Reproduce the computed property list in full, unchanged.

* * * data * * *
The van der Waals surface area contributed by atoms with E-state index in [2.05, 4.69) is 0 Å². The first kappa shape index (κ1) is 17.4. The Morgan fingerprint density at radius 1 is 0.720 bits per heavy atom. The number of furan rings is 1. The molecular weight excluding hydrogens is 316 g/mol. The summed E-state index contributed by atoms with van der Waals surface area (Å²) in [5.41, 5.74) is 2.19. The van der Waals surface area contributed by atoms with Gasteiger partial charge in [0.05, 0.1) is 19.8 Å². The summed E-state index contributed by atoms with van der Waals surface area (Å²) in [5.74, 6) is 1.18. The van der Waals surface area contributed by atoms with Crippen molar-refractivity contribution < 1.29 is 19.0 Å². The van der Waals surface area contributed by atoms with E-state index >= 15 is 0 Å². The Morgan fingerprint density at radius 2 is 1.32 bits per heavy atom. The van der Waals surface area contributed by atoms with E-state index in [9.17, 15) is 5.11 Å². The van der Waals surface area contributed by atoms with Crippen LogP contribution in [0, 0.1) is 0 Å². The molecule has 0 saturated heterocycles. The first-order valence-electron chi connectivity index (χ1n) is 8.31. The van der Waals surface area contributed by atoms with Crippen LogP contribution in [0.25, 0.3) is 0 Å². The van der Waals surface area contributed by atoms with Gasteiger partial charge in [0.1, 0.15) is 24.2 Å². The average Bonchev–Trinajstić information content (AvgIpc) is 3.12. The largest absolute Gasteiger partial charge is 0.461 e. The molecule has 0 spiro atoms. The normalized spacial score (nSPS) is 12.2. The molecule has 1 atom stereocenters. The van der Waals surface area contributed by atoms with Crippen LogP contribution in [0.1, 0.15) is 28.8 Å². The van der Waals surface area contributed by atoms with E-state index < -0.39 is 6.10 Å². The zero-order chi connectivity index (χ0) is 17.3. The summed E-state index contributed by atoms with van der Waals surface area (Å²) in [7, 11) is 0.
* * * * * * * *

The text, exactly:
The van der Waals surface area contributed by atoms with E-state index in [2.05, 4.69) is 0 Å². The first kappa shape index (κ1) is 17.4. The Morgan fingerprint density at radius 1 is 0.720 bits per heavy atom. The number of furan rings is 1. The molecular weight excluding hydrogens is 316 g/mol. The summed E-state index contributed by atoms with van der Waals surface area (Å²) in [5.41, 5.74) is 2.19. The van der Waals surface area contributed by atoms with Gasteiger partial charge in [0.05, 0.1) is 19.8 Å². The summed E-state index contributed by atoms with van der Waals surface area (Å²) in [5.74, 6) is 1.18. The van der Waals surface area contributed by atoms with Crippen molar-refractivity contribution < 1.29 is 19.0 Å². The van der Waals surface area contributed by atoms with E-state index >= 15 is 0 Å². The Morgan fingerprint density at radius 2 is 1.32 bits per heavy atom. The van der Waals surface area contributed by atoms with E-state index in [9.17, 15) is 5.11 Å². The van der Waals surface area contributed by atoms with Crippen LogP contribution in [0, 0.1) is 0 Å². The molecule has 0 saturated heterocycles. The first-order valence-electron chi connectivity index (χ1n) is 8.31. The van der Waals surface area contributed by atoms with Crippen LogP contribution in [0.25, 0.3) is 0 Å². The van der Waals surface area contributed by atoms with Gasteiger partial charge in [0.1, 0.15) is 24.2 Å². The average Bonchev–Trinajstić information content (AvgIpc) is 3.12. The largest absolute Gasteiger partial charge is 0.461 e. The molecule has 0 spiro atoms. The normalized spacial score (nSPS) is 12.2. The molecule has 1 atom stereocenters. The van der Waals surface area contributed by atoms with Crippen LogP contribution in [0.1, 0.15) is 28.8 Å². The van der Waals surface area contributed by atoms with E-state index < -0.39 is 6.10 Å². The zero-order chi connectivity index (χ0) is 17.3. The summed E-state index contributed by atoms with van der Waals surface area (Å²) in [7, 11) is 0.